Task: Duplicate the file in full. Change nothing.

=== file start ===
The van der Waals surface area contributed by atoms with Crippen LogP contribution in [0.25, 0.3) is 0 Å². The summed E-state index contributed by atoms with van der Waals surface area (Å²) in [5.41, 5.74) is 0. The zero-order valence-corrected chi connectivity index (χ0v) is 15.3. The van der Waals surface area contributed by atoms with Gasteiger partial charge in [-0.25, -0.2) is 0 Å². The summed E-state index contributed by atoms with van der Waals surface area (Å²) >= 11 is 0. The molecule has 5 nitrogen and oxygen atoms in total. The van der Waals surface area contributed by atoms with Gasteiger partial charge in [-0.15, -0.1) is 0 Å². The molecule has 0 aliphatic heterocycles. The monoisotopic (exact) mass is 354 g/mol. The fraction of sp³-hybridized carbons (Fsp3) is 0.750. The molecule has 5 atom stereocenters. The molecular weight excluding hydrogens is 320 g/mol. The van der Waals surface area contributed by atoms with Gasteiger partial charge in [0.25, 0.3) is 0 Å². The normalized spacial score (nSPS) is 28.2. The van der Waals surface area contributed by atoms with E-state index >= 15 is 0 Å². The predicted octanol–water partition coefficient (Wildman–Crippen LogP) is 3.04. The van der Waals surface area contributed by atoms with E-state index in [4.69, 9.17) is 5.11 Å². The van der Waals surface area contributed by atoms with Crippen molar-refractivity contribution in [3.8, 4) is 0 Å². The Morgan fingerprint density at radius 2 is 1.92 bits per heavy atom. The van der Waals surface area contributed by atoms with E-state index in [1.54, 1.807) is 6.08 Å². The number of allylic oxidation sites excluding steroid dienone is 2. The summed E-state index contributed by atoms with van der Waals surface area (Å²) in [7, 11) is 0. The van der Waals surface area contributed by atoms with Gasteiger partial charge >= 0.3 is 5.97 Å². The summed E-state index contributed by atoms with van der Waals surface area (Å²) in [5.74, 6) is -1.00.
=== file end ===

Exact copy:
The van der Waals surface area contributed by atoms with Crippen LogP contribution in [0.25, 0.3) is 0 Å². The summed E-state index contributed by atoms with van der Waals surface area (Å²) in [5.41, 5.74) is 0. The zero-order valence-corrected chi connectivity index (χ0v) is 15.3. The van der Waals surface area contributed by atoms with Gasteiger partial charge in [-0.25, -0.2) is 0 Å². The summed E-state index contributed by atoms with van der Waals surface area (Å²) >= 11 is 0. The molecule has 5 nitrogen and oxygen atoms in total. The van der Waals surface area contributed by atoms with Gasteiger partial charge in [-0.15, -0.1) is 0 Å². The molecule has 0 aliphatic heterocycles. The monoisotopic (exact) mass is 354 g/mol. The fraction of sp³-hybridized carbons (Fsp3) is 0.750. The molecule has 5 atom stereocenters. The molecular weight excluding hydrogens is 320 g/mol. The van der Waals surface area contributed by atoms with Gasteiger partial charge in [0.25, 0.3) is 0 Å². The normalized spacial score (nSPS) is 28.2. The van der Waals surface area contributed by atoms with E-state index >= 15 is 0 Å². The predicted octanol–water partition coefficient (Wildman–Crippen LogP) is 3.04. The van der Waals surface area contributed by atoms with E-state index in [4.69, 9.17) is 5.11 Å². The van der Waals surface area contributed by atoms with Crippen molar-refractivity contribution in [3.8, 4) is 0 Å². The Morgan fingerprint density at radius 2 is 1.92 bits per heavy atom. The van der Waals surface area contributed by atoms with E-state index in [1.54, 1.807) is 6.08 Å². The number of allylic oxidation sites excluding steroid dienone is 2. The summed E-state index contributed by atoms with van der Waals surface area (Å²) in [7, 11) is 0. The van der Waals surface area contributed by atoms with Gasteiger partial charge >= 0.3 is 5.97 Å². The summed E-state index contributed by atoms with van der Waals surface area (Å²) in [5.74, 6) is -1.00.